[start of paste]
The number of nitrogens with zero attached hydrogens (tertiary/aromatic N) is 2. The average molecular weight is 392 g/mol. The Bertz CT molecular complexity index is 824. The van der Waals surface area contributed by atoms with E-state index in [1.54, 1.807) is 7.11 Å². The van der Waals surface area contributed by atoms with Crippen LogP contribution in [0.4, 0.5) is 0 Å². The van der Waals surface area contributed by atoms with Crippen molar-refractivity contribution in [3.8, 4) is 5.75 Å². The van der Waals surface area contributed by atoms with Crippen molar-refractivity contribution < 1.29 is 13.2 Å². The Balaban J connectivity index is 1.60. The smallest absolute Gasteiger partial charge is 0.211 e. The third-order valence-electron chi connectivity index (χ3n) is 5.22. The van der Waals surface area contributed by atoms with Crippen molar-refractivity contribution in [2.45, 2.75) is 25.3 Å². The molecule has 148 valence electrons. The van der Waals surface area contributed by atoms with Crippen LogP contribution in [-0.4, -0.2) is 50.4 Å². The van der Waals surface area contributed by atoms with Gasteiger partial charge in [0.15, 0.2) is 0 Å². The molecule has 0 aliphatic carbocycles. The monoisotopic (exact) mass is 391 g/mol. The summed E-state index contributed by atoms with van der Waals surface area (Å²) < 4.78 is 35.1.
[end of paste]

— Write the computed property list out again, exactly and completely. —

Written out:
The number of nitrogens with zero attached hydrogens (tertiary/aromatic N) is 2. The average molecular weight is 392 g/mol. The Bertz CT molecular complexity index is 824. The van der Waals surface area contributed by atoms with E-state index in [1.54, 1.807) is 7.11 Å². The van der Waals surface area contributed by atoms with Crippen LogP contribution in [0.4, 0.5) is 0 Å². The van der Waals surface area contributed by atoms with Crippen molar-refractivity contribution in [3.8, 4) is 5.75 Å². The van der Waals surface area contributed by atoms with Crippen molar-refractivity contribution < 1.29 is 13.2 Å². The Balaban J connectivity index is 1.60. The smallest absolute Gasteiger partial charge is 0.211 e. The third-order valence-electron chi connectivity index (χ3n) is 5.22. The van der Waals surface area contributed by atoms with Crippen molar-refractivity contribution in [2.45, 2.75) is 25.3 Å². The molecule has 148 valence electrons. The van der Waals surface area contributed by atoms with Crippen LogP contribution in [-0.4, -0.2) is 50.4 Å². The van der Waals surface area contributed by atoms with Gasteiger partial charge in [0.15, 0.2) is 0 Å². The molecule has 0 aliphatic carbocycles. The monoisotopic (exact) mass is 391 g/mol. The summed E-state index contributed by atoms with van der Waals surface area (Å²) < 4.78 is 35.1.